The Ermatinger Clergue National Historic Site consists of the two oldest stone buildings northwest of Toronto. 200 years old, these buildings have witnessed the growth and transformation of a small Ojibwa encampment into a Northern Ontario hub.
Our newest addition to the property is our Heritage Discovery Centre. This visitor centre will introduce visitors to our National Historic Site with features including interactive exhibits, multimedia presentations, artifact showcases, a special War of 1812 gallery, a 50 seat orientation theatre and a spacious gift shop.
The Ermatinger Old Stone House provides a link to Sault Ste. Marie's role in the fur trade and to one of its earliest settlers. Charles Oaks Ermatinger, his Ojibway wife, and their children completed the house in 1814. It quickly became the center of government, business and social life in the district. The family stayed in Sault Ste. Marie until 1828 at which time Charles retired and moved the family to Montreal. Over the century, the house had many uses and occupants, including the first post office, and first courthouse.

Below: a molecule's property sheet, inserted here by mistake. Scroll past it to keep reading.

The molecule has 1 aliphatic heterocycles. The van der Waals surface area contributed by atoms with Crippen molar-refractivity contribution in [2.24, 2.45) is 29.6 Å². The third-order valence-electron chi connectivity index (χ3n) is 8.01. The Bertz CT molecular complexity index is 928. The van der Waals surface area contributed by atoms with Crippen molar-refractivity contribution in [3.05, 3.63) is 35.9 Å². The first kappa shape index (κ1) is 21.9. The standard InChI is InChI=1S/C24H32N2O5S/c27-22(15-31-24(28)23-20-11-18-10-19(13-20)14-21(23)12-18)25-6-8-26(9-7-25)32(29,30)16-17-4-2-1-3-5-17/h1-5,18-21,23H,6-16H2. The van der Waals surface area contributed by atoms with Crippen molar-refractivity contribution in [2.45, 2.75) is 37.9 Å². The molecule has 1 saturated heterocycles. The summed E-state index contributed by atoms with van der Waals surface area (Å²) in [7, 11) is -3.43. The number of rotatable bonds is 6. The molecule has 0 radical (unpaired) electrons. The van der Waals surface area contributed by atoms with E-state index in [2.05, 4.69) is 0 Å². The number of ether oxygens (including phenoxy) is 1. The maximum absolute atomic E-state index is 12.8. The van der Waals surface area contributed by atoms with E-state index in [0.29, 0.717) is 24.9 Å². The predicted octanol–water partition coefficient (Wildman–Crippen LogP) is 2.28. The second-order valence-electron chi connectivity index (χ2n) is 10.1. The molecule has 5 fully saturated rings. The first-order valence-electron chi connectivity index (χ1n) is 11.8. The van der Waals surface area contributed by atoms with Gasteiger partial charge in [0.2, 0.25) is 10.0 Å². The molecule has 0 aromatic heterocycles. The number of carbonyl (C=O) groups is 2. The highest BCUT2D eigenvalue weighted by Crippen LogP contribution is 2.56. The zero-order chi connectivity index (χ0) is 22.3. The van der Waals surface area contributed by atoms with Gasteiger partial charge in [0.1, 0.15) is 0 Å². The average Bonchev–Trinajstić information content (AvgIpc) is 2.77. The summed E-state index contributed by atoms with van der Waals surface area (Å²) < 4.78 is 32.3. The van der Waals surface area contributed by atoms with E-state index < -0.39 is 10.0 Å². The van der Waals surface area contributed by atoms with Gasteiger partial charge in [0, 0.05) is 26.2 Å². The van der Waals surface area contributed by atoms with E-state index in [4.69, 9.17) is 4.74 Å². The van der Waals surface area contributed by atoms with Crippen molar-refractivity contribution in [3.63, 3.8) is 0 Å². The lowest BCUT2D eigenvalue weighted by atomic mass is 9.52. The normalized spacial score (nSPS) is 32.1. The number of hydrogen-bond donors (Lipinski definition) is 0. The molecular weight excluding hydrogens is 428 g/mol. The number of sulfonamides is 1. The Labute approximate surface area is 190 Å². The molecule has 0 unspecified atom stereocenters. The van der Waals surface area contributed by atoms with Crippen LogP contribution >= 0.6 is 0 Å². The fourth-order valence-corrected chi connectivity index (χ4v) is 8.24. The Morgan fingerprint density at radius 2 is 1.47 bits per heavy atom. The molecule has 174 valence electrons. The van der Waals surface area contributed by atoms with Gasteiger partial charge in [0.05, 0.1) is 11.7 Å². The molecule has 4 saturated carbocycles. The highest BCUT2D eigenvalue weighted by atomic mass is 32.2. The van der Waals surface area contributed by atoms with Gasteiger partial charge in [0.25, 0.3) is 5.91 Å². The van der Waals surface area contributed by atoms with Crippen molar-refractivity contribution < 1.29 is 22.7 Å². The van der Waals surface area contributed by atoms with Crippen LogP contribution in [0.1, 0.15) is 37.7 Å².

The Clergue Blockhouse is one of Sault Ste. Marie's most significant buildings. Its earliest association being with the North West Company housing its gun powder magazine constructed in 1819. Later, in 1894, it became the home of Francis Hector Clergue, an American industrialist who established a powerful industrial complex in Sault Ste. Marie at the turn of the 20th Century. The original location at the St. Mary's Paper Plant allowed Clergue to survey all his industries including a hydro-electric plant, a pulp and paper mill, a steel plant, and a rail and marine transportation network.
PO Box 580
Sault Ste. Marie, Ontario P6A 5N1